More Thunderbird, Less Phoenix

MMBA - Word Strip BlueThere is an interesting situation unfolding in the world of graduate schools that reflects upon many trends in MBA education you should know about. The Thunderbird School of Management has a tradition, reputation and connection with military students. It sits on a former Air Force base in Arizona and provides some of the better quality international MBA programs in the market.

When we worked with them to help recruit military students several years ago they were flourishing. However, recently they have floundered and their administrators now find themselves, in reality, forced to support a controversial new rescue plan to save their institution.

According to The Economist this week, enrollments in their full-time MBA program outside of the military during the last 12 years are down from 1,000 to 142 students. And, “Despite (an infusion from) a wealthy alumnus who donated $60 million in 2004, the school’s endowment fund is just $27 million.” Thunderbird admits to spending less on teaching and, during the 2009 academic year, the average student retention rate was just 4 months. This is a period of time that’s incompatible with completing a 2-year MBA degree.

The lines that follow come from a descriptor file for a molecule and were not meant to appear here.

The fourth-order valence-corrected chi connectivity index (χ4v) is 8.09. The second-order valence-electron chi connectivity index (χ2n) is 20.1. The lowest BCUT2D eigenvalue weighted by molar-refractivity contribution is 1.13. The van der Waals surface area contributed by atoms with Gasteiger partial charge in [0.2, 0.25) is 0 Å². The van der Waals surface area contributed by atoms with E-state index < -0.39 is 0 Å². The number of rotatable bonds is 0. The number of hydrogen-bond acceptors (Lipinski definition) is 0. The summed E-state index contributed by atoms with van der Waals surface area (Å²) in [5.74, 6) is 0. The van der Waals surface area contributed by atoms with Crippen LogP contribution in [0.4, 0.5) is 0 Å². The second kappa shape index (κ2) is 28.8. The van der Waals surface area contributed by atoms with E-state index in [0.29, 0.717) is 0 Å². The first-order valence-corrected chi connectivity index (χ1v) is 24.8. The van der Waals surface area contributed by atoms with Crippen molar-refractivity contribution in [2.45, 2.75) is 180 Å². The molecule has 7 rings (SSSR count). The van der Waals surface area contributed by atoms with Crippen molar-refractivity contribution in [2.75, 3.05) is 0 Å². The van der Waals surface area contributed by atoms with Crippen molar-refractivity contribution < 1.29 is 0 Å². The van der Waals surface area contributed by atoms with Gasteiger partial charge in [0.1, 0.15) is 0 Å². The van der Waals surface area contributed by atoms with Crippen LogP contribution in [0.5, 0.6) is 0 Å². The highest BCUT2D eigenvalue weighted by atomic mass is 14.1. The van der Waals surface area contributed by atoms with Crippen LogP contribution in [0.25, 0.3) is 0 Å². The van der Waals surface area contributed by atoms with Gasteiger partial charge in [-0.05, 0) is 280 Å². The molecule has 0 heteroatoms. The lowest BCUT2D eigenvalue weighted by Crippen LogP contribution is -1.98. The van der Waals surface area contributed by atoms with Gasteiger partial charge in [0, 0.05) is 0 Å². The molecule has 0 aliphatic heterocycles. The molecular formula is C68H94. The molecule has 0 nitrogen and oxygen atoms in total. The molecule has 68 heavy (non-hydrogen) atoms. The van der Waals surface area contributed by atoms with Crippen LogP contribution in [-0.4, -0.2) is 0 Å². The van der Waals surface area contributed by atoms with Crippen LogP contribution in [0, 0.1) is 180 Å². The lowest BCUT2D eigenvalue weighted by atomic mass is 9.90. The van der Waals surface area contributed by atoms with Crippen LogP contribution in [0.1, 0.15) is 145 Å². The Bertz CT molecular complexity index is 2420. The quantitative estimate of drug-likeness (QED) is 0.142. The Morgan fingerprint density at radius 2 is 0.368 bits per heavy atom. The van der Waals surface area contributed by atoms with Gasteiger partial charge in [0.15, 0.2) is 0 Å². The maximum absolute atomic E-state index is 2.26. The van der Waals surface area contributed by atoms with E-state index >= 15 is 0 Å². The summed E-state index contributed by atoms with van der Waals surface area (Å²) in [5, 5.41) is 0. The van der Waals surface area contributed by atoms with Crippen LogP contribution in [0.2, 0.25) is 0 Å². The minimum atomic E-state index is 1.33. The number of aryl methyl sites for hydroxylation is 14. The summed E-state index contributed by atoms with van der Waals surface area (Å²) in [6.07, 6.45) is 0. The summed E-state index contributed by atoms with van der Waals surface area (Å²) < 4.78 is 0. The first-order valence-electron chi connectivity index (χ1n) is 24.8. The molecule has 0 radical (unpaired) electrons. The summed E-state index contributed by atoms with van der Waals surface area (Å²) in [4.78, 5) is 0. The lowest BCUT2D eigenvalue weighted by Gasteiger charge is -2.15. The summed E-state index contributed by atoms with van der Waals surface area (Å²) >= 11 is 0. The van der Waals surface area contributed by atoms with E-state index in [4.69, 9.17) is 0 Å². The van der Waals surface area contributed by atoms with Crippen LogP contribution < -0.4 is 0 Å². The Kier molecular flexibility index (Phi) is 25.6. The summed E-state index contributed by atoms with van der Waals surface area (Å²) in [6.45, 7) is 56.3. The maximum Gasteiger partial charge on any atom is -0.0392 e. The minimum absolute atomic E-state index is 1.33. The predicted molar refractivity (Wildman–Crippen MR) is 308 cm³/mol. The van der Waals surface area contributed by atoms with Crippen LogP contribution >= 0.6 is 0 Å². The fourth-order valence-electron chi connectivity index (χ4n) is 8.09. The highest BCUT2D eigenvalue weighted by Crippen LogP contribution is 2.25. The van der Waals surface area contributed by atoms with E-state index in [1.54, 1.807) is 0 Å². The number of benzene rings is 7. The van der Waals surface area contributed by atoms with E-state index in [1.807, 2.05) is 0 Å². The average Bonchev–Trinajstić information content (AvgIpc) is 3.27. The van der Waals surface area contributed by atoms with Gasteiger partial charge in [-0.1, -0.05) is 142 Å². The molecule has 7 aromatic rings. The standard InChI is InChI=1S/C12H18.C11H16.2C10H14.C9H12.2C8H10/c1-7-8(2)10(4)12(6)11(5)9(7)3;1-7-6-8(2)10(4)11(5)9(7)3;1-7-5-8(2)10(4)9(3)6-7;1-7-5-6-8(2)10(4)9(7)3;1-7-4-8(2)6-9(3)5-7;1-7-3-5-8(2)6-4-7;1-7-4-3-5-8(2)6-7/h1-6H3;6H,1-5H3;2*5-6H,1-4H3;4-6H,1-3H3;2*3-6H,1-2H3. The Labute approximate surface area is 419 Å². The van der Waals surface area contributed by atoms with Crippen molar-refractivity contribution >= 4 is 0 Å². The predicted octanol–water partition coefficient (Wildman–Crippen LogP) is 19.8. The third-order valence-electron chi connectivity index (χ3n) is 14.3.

Thunderbird recently announced that a partnership with Laurette, a for-profit education company, was the remedy it needed to get back on top. Thus far, it has met with unequal levels of support among management, students and alumni.

We are of the opinion that the partnership is more of a placebo rather than a cure for all that ails the former stalwart. Here’s why. As it relates to MBA enrollments among military students, (i.e., according to a study of Service Academy graduates), only 2% received their MBA degrees from a for-profit education provider. According to Military MBA, military enrollments grew by 42.1% from 2011 to 2012 across a multitude of MBA schools. Overall, during this time according to Bloomberg Businessweek, “Top business schools have reported single-digit, and in some cases double-digit, declines in applications for their full-time (a.k.a., traditional) MBA classes.”

Accepting financial investment from a for-profit won’t help Thunderbird recruit more military applicants, which given their history and reputation should be one of their core student populations. And, according to these enrollment data, attracting veterans is one of the fastest growing communities of MBA students. Without a core community of military students that is consistent with Thunderbird’s identity, it will be increasingly difficult to recruit traditional MBA students to its program and campus.

No matter what Thunderbird decides to do to resolve its cash imbalances, it should get back to basics and solve imbalances among its management, students and alumni. Only then will Thunderbird regain the strength and reputation it once had.

The lesson here is the market needs more of Thunderbird and less emphasis on for-profit (a.k.a., Laureate and the University of Phoenix types of schools) as the prophesy and the cure.

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